For this reason, academics and industry set-up the EC supported Scientific Workshop -Early Nutrition and its Later Consequences: New Opportunities.
Author: Berthold Koletzko
Publisher: Springer Science & Business Media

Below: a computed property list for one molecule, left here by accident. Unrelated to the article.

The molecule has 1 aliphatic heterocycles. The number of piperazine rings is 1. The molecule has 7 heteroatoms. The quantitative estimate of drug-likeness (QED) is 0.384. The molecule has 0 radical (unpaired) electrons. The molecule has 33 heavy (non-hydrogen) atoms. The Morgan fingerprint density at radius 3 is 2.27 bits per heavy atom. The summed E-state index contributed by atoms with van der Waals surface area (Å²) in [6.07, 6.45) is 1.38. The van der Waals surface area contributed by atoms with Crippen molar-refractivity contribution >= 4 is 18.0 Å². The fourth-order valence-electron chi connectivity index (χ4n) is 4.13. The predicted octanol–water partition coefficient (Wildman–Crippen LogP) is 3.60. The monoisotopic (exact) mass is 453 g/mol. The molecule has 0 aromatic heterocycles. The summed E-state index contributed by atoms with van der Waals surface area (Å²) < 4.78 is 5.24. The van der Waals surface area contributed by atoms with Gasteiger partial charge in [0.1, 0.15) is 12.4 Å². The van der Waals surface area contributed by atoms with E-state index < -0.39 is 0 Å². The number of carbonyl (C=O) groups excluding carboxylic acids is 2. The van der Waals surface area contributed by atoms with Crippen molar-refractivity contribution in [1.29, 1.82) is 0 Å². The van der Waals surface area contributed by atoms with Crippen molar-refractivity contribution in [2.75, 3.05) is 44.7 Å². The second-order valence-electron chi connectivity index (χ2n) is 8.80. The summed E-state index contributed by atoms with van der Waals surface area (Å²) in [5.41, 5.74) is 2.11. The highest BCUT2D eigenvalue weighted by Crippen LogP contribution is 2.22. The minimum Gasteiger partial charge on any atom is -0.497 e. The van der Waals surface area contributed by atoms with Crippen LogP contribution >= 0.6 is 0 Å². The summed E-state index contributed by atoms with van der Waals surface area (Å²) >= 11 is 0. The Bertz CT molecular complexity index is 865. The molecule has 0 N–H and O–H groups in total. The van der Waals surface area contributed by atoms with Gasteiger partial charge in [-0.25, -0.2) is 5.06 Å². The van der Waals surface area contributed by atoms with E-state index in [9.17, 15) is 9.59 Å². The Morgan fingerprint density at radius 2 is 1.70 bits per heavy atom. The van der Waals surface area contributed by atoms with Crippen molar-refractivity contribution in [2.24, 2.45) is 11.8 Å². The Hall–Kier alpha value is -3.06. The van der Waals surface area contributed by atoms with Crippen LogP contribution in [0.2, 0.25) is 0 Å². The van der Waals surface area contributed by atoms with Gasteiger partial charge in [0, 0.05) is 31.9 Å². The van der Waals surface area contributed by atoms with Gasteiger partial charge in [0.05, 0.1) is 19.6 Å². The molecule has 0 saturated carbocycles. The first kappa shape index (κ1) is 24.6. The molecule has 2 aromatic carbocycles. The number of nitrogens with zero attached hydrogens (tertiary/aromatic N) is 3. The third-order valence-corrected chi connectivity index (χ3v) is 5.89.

Health problems such as hypertension, tendency to diabetes, obesity, blood lipids, vascular disease, bone health, behaviour and learning and longevity may be ‘imprinted’ during early life. This process is defined as ‘programming’ whereby a nutritional stimulus operating at a critical, sensitive period of pre and postnatal life imprints permanent effects on the structure, physiology and metabolism. For this reason, academics and industry set-up the EC supported Scientific Workshop -Early Nutrition and its Later Consequences: New Opportunities. The prime objective of the Workshop was to generate a sound exchange of the latest scientific developments within the field of early nutrition to look for opportunities for new preventive health concepts. Further, a closer look was taken at the development of food applications which could provide (future) mothers and infants with improved nutrition that will ultimately lead to better future health. The Workshop was organised by the Dept. of Pediatrics, University of Munich, Germany in collaboration with the Danone Institutes and the Infant Nutrition Cluster, a collaboration of three large research projects funded by the EU.